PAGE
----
May your happiness increase! 

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NEW FACES, NEW BABY: THE SCANDINAVIAN RHYTHM BOYS TAKE TO THE WATER

The little band known as the Scandinavian Rhythm Boys has long been one of my favorite hot ensembles.  They have a new front line, with trumpeter Leif Blunck and Hans Jorgen Hansen on bass sax, clarinet and soprano.  Michael Boeving remains on banjo and expressive vocals and Ole Olsen on the string bass.  The video was recorded July 12 on a Copenhagen harbor cruise (as part of the 2012 Copenhagen Jazz Festival) by an Italian fan, Alessandro, whom we all thank!  For more about the SRB, visit here.

And the New Baby remains the same, joyously:

May your happiness increase.

“KEEP HOT!”

In THE SPIRIT OF LOUIS, 2009, not long ago, I posted three video performances where the Scandinavian Rhythm Boys were joined by one of the remaining Elders, clarinetist Joe Muranyi.  (https://jazzlives.wordpress.com/2009/11/02/the-spirit-of-louis-2009/)

If those videos eluded you, or the SRB are new to you, here they are, in Toronto, playing BLUE (and BROKEN-HEARTED).  The “Boys” in this incarnation are Hans Jorgen Hansen, bass saxophone and other reeds; Robert Hansson, trumpet; Paul Waters, bass; Michael Bøving, banjo and vocal.  And the nicely-done video is by Flemming Thorbye, who has preserved so much fine jazz on YouTube.   

I find this very affecting.  It takes experience to play with such emotion yet to be so restrained.  As the late Leroy “Sam” Parkins often said, a group like this is in no hurry; they are taking their time.  And they get there!

A package arrived the other day, STARDUST, a CD with two sessions by the SRB — one with Joe Muranyi.  I had been impressed with the YouTube clips I had seen, but they were nothing compared to the sound of the SRB in the recording studio.  For one thing, the studio itself is spacious — I would guess that the musicians get to see each other and hear other without baffles and headphones.  Thus the result is like being very close up to a live performance in a space with ideal acoustics and ambiance.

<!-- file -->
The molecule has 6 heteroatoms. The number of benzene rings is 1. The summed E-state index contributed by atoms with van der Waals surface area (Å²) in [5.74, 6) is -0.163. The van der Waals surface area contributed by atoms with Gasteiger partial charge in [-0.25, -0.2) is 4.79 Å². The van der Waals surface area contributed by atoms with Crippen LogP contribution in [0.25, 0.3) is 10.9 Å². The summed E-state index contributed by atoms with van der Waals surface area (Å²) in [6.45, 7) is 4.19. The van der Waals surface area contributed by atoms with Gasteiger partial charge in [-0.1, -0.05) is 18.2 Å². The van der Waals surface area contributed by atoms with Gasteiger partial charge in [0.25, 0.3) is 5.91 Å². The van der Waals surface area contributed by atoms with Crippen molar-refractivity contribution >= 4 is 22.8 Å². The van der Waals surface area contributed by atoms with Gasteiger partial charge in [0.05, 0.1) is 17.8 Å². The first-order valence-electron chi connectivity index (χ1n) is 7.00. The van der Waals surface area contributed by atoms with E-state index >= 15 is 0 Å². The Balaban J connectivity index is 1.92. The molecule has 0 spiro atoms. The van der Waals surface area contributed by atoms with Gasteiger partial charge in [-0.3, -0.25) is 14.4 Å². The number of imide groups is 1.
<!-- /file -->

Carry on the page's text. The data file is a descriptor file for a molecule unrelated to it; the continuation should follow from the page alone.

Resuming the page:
And the SRB plays its collective heart out, without strain.  Waters’ bass is propulsive without being pushing; his slap-technique is never monotonous or wooden.  Hansen has a fine, eloquent facility on all his horns, and he is a masterful ensemble player.  Boving is a steady, serene banjoist without the excesses of enthusiasm often connected to that instrument, and he is a compelling singer — idiosyncratic but with a huge, exuberant voice and attack, a heroic vibrato that made it seem as if every song was his own personal, passionate utterance.  And Hansson is simply a magnificent trumpeter — with a casual daring that honors Louis and Bix, without copying their phrases.  His easy mountain-scaling reminded me of Hackett, Cheatham, and Bob Barnard — and it’s supported by a sophisticated harmonic and rhythmic awareness.  Muranyi, the guest star, brings his own amused fervor to the proceedings, whether playing or singing his own gleeful I DIG SATCH.  And the SRB, with or without Joe, is clearly having fun without being self-consciously silly.  They are a wonderfully rewarding band, and this CD is just delightful, with repertoire that goes from Handy to Lyttelton to Jobim and back to Bix-associated tunes without anything sounding forced.  (A prize goes to listeners who recognize the Armstrong ending that brilliantly concludes SMILES!)

The CD is available through the SRB website (www.srbjazz.com.) and email inquiries can be sent to srbjazz@srbjazz.com

And my title?  It’s how Michael Boving signed his little note along with the CD.  The music it contains shows that he and his colleagues are keeping the faith.